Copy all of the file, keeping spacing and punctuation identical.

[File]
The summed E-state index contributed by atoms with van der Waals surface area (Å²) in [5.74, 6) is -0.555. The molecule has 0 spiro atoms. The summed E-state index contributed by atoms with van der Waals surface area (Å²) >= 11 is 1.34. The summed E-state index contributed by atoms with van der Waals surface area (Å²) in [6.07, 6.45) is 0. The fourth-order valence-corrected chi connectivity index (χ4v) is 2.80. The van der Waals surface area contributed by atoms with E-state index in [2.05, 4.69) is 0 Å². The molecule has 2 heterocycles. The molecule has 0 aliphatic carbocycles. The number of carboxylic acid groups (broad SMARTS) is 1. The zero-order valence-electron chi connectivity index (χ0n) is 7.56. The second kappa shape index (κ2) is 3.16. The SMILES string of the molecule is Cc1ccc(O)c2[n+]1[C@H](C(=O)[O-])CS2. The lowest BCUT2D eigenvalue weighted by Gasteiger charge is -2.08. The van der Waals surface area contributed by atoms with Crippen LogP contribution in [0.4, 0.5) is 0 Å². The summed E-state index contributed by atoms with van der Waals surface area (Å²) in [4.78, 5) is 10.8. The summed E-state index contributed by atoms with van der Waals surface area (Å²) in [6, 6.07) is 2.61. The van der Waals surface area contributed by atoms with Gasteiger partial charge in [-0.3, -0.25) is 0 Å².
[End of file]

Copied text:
The summed E-state index contributed by atoms with van der Waals surface area (Å²) in [5.74, 6) is -0.555. The molecule has 0 spiro atoms. The summed E-state index contributed by atoms with van der Waals surface area (Å²) >= 11 is 1.34. The summed E-state index contributed by atoms with van der Waals surface area (Å²) in [6.07, 6.45) is 0. The fourth-order valence-corrected chi connectivity index (χ4v) is 2.80. The van der Waals surface area contributed by atoms with E-state index in [2.05, 4.69) is 0 Å². The molecule has 2 heterocycles. The molecule has 0 aliphatic carbocycles. The number of carboxylic acid groups (broad SMARTS) is 1. The zero-order valence-electron chi connectivity index (χ0n) is 7.56. The second kappa shape index (κ2) is 3.16. The SMILES string of the molecule is Cc1ccc(O)c2[n+]1[C@H](C(=O)[O-])CS2. The lowest BCUT2D eigenvalue weighted by Gasteiger charge is -2.08. The van der Waals surface area contributed by atoms with Crippen LogP contribution in [0.4, 0.5) is 0 Å². The summed E-state index contributed by atoms with van der Waals surface area (Å²) in [4.78, 5) is 10.8. The summed E-state index contributed by atoms with van der Waals surface area (Å²) in [6, 6.07) is 2.61. The van der Waals surface area contributed by atoms with Gasteiger partial charge in [-0.3, -0.25) is 0 Å².